In The Virgin's Lover, Gregory moves us forward from Henry VIII's reign, past Edward's and Mary's, and into Elizabeth's. (If you want to read them "in order," The Queen's Fool comes prior to The Virgin's Lover.) The story is not told from the view point of Elizabeth, but one of her lovers, Robert Dudley, as well as his wife Amy. It's interesting to read from this perspective as one can see the abandoned wife and identify with her pain. It's also interesting to see Robert's guilt, yet how he still chooses to continue on with his affair. If you're into historical fiction, this novel gives an interesting insight into Elizabeth's life and is worth the read.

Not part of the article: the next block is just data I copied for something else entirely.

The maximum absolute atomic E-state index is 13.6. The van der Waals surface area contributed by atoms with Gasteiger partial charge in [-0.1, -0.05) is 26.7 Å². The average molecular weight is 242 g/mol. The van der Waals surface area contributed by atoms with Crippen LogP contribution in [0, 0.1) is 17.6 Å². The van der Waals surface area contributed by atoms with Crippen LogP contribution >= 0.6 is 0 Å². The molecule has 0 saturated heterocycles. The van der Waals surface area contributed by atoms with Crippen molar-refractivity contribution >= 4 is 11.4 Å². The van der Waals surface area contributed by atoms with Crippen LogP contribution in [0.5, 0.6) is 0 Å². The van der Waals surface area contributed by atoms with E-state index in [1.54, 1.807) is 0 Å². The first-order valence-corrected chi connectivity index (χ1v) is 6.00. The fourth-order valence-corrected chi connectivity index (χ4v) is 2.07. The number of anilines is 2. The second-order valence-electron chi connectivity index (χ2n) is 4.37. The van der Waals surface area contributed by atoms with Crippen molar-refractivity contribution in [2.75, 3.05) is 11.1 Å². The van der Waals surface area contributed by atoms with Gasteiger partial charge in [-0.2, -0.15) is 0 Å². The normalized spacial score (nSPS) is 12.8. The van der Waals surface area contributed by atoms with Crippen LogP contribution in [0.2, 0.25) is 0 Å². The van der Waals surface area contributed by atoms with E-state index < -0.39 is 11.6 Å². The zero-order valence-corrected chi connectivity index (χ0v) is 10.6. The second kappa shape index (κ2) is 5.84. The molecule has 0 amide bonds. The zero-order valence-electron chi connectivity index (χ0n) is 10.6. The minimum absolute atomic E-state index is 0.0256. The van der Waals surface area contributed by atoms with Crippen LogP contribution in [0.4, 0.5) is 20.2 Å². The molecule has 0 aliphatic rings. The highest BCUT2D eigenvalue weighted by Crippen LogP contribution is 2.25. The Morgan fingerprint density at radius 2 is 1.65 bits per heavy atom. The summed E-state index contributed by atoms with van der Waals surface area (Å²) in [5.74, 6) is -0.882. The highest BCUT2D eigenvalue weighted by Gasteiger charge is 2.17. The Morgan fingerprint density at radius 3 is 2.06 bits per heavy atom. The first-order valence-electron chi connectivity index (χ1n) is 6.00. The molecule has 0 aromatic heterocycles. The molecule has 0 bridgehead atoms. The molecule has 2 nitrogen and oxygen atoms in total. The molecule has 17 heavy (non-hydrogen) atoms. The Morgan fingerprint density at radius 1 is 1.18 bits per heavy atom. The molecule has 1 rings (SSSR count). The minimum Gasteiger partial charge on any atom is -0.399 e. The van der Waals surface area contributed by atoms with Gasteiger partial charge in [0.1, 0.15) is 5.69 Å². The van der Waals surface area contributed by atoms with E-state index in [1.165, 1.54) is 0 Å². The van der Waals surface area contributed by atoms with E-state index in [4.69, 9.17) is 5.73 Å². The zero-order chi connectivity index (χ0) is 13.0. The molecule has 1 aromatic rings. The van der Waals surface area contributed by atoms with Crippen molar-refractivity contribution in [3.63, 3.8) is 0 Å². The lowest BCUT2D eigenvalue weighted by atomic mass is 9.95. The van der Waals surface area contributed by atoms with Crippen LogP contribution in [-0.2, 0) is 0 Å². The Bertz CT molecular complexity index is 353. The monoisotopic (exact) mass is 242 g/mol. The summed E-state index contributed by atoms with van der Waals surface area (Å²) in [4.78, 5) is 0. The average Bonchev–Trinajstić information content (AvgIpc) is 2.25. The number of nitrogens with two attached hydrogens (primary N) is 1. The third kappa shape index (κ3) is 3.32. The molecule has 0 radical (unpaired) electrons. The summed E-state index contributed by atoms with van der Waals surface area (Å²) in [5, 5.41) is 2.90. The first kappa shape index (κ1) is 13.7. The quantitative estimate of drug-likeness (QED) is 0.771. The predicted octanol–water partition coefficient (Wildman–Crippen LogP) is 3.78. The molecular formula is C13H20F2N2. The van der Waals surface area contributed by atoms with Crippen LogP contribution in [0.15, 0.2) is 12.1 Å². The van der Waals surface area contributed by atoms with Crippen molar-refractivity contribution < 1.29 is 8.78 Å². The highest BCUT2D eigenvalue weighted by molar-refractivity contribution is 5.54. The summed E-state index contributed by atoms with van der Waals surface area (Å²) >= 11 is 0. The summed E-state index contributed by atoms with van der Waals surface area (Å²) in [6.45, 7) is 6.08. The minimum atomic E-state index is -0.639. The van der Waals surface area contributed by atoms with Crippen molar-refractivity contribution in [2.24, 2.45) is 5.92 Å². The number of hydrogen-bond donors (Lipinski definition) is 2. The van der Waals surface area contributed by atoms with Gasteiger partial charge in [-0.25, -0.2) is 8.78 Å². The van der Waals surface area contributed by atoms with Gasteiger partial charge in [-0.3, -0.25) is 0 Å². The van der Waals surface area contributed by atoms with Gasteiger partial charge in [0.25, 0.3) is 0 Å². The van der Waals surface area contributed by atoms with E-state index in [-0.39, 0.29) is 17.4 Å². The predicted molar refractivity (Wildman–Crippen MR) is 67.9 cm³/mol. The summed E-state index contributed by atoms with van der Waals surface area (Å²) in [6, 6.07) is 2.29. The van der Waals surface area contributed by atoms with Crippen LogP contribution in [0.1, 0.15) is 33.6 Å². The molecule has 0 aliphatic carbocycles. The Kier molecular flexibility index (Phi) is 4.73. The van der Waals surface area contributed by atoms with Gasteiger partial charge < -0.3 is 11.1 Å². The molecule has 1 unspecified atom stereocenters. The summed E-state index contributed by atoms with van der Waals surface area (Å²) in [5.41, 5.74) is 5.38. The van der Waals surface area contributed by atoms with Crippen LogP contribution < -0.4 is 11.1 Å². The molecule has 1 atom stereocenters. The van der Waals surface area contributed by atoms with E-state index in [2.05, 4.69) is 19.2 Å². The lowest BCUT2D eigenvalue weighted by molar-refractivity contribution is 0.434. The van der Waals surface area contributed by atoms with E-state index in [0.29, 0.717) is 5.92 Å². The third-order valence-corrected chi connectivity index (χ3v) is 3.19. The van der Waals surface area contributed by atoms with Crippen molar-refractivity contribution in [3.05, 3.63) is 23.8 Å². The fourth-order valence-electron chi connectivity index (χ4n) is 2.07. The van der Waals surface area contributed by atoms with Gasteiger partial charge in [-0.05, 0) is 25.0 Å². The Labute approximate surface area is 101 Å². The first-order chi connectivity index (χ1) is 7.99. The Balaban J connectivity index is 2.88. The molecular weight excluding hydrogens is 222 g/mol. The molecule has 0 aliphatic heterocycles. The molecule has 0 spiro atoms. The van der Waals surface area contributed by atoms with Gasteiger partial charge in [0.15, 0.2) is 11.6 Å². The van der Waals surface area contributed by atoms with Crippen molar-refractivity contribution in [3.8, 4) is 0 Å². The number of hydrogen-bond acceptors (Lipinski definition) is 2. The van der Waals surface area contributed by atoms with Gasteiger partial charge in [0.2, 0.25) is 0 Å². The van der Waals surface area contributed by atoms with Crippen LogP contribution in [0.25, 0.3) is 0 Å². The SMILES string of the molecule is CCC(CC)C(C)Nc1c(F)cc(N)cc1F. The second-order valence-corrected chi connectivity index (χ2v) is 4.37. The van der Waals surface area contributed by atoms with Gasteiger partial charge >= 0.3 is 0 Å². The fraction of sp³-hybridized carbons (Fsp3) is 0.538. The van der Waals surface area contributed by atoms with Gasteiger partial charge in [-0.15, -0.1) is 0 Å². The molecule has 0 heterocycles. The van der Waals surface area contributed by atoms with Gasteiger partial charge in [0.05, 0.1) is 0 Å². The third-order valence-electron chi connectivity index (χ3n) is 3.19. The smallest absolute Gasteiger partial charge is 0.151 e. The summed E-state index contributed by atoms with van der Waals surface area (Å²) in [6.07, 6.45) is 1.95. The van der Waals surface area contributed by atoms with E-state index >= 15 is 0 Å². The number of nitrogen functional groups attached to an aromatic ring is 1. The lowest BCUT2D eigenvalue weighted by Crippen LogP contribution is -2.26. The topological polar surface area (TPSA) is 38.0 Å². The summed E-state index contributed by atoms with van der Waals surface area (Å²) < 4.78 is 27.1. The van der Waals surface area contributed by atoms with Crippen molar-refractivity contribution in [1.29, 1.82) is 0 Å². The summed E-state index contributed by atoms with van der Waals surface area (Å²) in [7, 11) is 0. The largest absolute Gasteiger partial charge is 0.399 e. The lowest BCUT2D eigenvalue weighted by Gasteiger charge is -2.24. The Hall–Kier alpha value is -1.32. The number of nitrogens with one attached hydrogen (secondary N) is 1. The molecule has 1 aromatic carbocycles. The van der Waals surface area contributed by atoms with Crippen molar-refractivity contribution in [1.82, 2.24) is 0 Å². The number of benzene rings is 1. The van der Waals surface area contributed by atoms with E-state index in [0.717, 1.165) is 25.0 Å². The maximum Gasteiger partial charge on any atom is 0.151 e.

Now, Gregory enters into a little bit of speculation, since most folks, obviously, didn't document their own affairs. But Gregory is great at doing her own research and including an author's note to let your know where and why she made speculations or changes to history. It really makes me respect her as an author.